• Ursula Ammon: Delphi survey. Quantitative organizational research., 2005. Online portal for qualitative social research, Free University of Berlin. Available online
  • Kerstin Cuhls, Knut Blind, Hariolf Grupp (eds.): Delphi '98 survey. Demand for the future. Study on the global development of science and technology. Karlsruhe 1998.
  • Hariolf Grupp (ed.): The Delphi Report. with the collaboration of Breiner, Sibylle and Cuhls, Kerstin. dva-Verlag, Stuttgart 1995.
  • HA von der Gracht: The Delphi Technique for Futures Research. In: The Future of Logistics , Springer / Gabler, 2008, Chapter 3, pp. 21-68, ISBN 978-3-8349-9764-7 .
  • HA von der Gracht: Consensus Measurement in Delphi Studies - Review and Implications for Future Quality Assurance. In: Technological Forecasting & Social Change. 79, No. 8, 2012, pp. 1525-1536, doi: 10.1016 / j.techfore.2012.04.013 . - A summary of methods and criteria for panel consensus and dissent measurement
  • A. Spickermann et al. a .: Surface- and deep-level diversity in panel selection - Exploring diversity effects on response behavior in foresight. In: Technological Forecasting & Social Change. Vol. 85, 2014, pp. 105-120, doi: 10.1016 / j.techfore.2013.04.009 . - An example of scientifically sound expert criteria and selection
  • Stefan Aengenheyster et al: Real-Time Delphi in practice - A comparative analysis of existing software-based tools. In: Technological Forecasting & Social Change. Vol. 118, 2017, pp. 15-27, doi: 10.1016 / j.techfore.2017.01.023 . - Comparison of different realtime Delphi applications
  • T. Gnatzy et al .: Validating an innovative real-time Delphi approach - A methodological comparison between real-time and conventional Delphi studies. In: Technological Forecasting & Social Change. Vol. 78, No. 9, 2011, pp. 1681-1694, doi: 10.1016 / j.techfore.2011.04.006 . - Comparison of methods of real-time and classic Delphi studies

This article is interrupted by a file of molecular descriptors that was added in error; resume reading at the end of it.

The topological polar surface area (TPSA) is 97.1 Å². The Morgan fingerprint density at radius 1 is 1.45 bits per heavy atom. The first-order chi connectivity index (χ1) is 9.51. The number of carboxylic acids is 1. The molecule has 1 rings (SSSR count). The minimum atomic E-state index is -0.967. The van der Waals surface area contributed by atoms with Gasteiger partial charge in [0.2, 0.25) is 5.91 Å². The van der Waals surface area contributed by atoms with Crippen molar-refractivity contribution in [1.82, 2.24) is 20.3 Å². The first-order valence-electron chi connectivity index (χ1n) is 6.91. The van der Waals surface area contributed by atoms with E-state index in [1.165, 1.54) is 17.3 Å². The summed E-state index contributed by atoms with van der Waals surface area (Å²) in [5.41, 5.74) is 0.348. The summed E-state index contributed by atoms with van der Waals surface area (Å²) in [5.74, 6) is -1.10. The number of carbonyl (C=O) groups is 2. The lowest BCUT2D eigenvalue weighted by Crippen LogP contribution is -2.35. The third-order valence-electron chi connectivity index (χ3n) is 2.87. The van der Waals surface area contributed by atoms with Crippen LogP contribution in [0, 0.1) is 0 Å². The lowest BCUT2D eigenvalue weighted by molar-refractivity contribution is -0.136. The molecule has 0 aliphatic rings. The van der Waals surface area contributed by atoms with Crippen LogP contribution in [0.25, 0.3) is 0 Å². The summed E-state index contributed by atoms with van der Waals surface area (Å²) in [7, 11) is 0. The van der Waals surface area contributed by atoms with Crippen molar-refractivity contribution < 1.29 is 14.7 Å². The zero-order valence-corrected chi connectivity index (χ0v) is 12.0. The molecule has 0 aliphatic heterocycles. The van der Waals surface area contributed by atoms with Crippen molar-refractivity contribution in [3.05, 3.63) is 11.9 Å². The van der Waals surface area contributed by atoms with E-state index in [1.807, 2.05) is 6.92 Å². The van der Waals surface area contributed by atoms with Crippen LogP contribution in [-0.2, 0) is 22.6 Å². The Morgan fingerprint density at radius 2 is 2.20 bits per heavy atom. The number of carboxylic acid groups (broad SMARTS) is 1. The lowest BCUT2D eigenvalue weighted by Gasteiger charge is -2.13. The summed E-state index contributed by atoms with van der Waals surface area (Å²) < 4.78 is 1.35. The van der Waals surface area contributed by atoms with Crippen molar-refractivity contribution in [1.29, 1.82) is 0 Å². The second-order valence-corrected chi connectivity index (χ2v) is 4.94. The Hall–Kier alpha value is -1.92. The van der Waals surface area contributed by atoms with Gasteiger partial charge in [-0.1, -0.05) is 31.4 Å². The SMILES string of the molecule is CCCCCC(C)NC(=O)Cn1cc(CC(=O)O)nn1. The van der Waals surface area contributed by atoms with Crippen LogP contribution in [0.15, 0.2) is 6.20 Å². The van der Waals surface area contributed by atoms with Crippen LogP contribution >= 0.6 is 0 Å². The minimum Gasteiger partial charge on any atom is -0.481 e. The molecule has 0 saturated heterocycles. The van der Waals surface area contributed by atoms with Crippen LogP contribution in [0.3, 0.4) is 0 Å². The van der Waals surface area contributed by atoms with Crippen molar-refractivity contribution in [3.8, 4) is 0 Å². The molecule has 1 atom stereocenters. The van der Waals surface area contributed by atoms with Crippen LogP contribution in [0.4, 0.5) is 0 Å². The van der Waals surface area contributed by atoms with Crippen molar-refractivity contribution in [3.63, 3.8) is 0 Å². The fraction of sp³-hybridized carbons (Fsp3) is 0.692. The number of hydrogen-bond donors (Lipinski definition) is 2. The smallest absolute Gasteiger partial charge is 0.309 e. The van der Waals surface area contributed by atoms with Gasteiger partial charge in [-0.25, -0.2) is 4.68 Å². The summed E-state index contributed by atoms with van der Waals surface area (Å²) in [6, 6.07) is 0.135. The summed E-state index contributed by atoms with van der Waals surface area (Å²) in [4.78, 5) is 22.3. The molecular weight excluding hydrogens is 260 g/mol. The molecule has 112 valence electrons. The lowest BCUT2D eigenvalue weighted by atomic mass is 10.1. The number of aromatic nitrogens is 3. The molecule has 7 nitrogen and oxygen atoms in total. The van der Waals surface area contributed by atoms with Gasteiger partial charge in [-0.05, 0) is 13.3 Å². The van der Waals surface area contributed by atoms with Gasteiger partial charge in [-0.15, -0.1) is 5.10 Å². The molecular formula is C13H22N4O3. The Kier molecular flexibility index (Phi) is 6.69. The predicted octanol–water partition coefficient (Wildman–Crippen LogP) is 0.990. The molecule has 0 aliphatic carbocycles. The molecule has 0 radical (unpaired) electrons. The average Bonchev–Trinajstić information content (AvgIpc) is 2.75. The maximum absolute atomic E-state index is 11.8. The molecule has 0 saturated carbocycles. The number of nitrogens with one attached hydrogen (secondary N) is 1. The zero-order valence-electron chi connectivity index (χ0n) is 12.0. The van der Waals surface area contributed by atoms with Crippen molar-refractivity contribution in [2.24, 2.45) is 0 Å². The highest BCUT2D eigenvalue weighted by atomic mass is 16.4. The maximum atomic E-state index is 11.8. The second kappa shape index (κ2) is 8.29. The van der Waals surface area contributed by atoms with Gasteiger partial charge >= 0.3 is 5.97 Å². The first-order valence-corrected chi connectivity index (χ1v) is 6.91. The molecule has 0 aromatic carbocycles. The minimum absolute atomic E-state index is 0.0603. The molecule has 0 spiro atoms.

• USAF Project RAND Report Delphi Assessment: Expert Opinion, Forecasting and Group Process (pdf; 6.0 MB)

Secondary literature on the Delphi method:

Delphi studies:

  • Kerstin Cuhls, Jürgen von Oertzen, Simone Kimpeler: Future Information Technology for the Health Sector. FAZIT series, Stuttgart 2007,
  • Kerstin Cuhls, Jürgen von Oertzen, Simone Kimpeler: Future information technology for the health sector. Results of a Delphi survey. (= FAZIT series of publications ). Stuttgart 2007,
  • HA Linstone: The Delphi-Method - Techniques & Applications. Massachusetts 1975.
  • HA von der Gracht, I.-L. Darkow: Scenarios for the Logistics Service Industry: A Delphi-based analysis for 2025. In: International Journal of Production Economics. Vol. 127, No. 1, 2010, pp. 46-59, doi: 10.1016 / j.ijpe.2010.04.013 . - An example of scientifically sound Delphi-based scenario development in the logistics / mobility industry
  • O. Quasdorff: The Lean Factory, taking the digital factory into account. In: Uwe Bracht (Ed.): Innovations in factory planning and organization. Volume 36, Shaker Verlag, Aachen 2016, ISBN 978-3-8440-4934-3 .
  • K. Ullrich and C. Wenger: Vision 2017 - What will move people tomorrow. Heidelberg 2008, ISBN 978-3-636-01582-2 .
  • D. Knowledge: Bibliography of the future - future of bibliography - an expert survey using Delphi technology in archives and libraries in Germany, Austria and Switzerland. Berlin 2007.

Web links

Individual evidence

  1. Manfred Hüttner : Market and sales forecasts. Kohlhammer, 1982, ISBN 3-17-007325-7 , p. 29.
  2. Kevin Tappe: Cooke Method. In: Journal for Controlling. Volume 24, Issue 4/5, 2012, pp. 278–279; for an exemplary application of the Cooke method, see Nature. Issue 463, pp. 294-295.